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Profile: PortfolioMetrix is on a mission to kill 'Frankenstein' systems

In a buyers’ market for off-the-peg discretionary management, self-funded start-ups begin at an inherent disadvantage

Profile: PortfolioMetrix is on a mission to kill 'Frankenstein' systems

‘Most advisers have Frankenstein systems,’ says Mike Roberts, managing director of PortfolioMetrix UK, in the middle of an exposition about the company’s service. ‘They will have an asset allocation tool, cash modelling, a platform, a DFM and then front of office. I can tell you from experience how hard it is to get all those things to talk to one another.’

In a buyers’ market for off-the-peg discretionary management, self-funded start-ups begin at an inherent disadvantage. A low-to-zero marketing budget, no regional representation and a lack of the heritage branding many still consider synonymous with private client businesses continue to present barriers to entry.

In the case of Roberts and co-founder Brandon Zietsman, the necessity of overcoming this handicap has very much mothered invention: packaging their Wealth Explorer service as not just a plug-and-play portfolio, but as a full-spectrum suitability, portfolio modelling and reporting tool.

‘It is unusual for third party investment firms offering an “outsourced” service to provide many, if any, of the features found in Wealth Explorer,’ the company’s website – correctly – notes. Rather than the heraldic branding of better-established peers, the word ‘suitability’ appears frequently on its pages. 


More than most competitors, the company has sought to connect the dots on a series of issues faced by advisers and address them not just as problems to be overcome, but as constraints that can be used to deliver a more cohesive and comprehensive package of services.

Psychometric risk profiling; integrated asset allocation and cashflow modelling; document and client report design and transmission tools; and portfolio integration are all offered out of the box. 

This is designed to deliver an investment solution, and the comprehensiveness of the service means the company can reasonably claim to be fully tailored and model-free. (A sceptic might point out that it could effectively be considered as 12,004 possible individual models, but with that sort of granularity, few are likely to feel short-changed).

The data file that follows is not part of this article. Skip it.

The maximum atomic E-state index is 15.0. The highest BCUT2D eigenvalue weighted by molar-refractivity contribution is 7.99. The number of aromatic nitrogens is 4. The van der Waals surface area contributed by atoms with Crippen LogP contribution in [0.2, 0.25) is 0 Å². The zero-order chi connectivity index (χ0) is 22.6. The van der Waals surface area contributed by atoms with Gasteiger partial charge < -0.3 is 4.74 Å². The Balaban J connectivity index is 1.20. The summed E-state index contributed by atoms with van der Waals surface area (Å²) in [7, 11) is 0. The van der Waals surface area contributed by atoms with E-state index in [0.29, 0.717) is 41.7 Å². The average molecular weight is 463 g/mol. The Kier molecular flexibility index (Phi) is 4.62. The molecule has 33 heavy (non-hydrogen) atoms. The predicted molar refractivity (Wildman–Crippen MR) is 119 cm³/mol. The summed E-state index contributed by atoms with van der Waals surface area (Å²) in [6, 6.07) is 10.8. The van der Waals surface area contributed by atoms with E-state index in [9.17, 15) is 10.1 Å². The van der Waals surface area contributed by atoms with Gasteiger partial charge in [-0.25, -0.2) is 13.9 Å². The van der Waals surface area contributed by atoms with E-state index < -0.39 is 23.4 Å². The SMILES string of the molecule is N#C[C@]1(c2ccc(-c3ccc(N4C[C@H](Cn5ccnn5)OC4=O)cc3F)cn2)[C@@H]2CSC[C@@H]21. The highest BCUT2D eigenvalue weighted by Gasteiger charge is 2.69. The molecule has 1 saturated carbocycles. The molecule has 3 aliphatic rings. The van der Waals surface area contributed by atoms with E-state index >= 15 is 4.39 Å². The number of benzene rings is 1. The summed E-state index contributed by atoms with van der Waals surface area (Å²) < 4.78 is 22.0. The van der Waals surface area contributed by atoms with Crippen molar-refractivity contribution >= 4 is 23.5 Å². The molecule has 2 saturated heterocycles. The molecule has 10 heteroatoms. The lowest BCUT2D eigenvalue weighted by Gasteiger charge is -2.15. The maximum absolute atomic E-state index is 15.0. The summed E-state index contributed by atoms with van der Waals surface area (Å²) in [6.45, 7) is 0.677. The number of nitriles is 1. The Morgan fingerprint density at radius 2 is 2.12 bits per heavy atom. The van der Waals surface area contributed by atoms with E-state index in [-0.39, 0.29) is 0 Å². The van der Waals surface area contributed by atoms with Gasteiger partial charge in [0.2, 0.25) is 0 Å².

The company runs £500 million overall, £150 million on behalf of UK advisers. The balance is largely South African which, to be fair, would have looked a bit different in sterling terms before the rand/GBP cross dropped 35% in 2015.

The company has already begun to win some warm reviews.


‘PortfolioMetrix has very good software called Wealth Explorer, which shows the client exactly what they are getting in terms of funds, expected returns and time horizons,’ said Andrew Reeves of Wellingborough-based IFA Investment Coach, explaining to Wealth Manager’s sister title New Model Adviser in 2013 why he had signed up.  

‘Rather than pulling out dusty brochures, we prefer to show clients live what their portfolio could look like. I can’t imagine needing another DFM,’ he added, describing the underlying tool set as ‘very powerful’.

The decision to structure and market the company’s investment services as a bundle has required some pricing decisions that might have raised investors’ eyebrows had the firm taken outside funding. Primarily, its all-in management fee is low at 0.35% in order to directly compete with pure asset managers for a range of services that other companies have built successful single-line businesses around.     

‘I would never describe it as a subsidy, but yes, we do have to give [adviser clients] the whole package in order for the system to work,’ says Roberts. ‘A famous Henry Ford quote comes to mind: “if I had asked people what they wanted, they would have said faster horses”.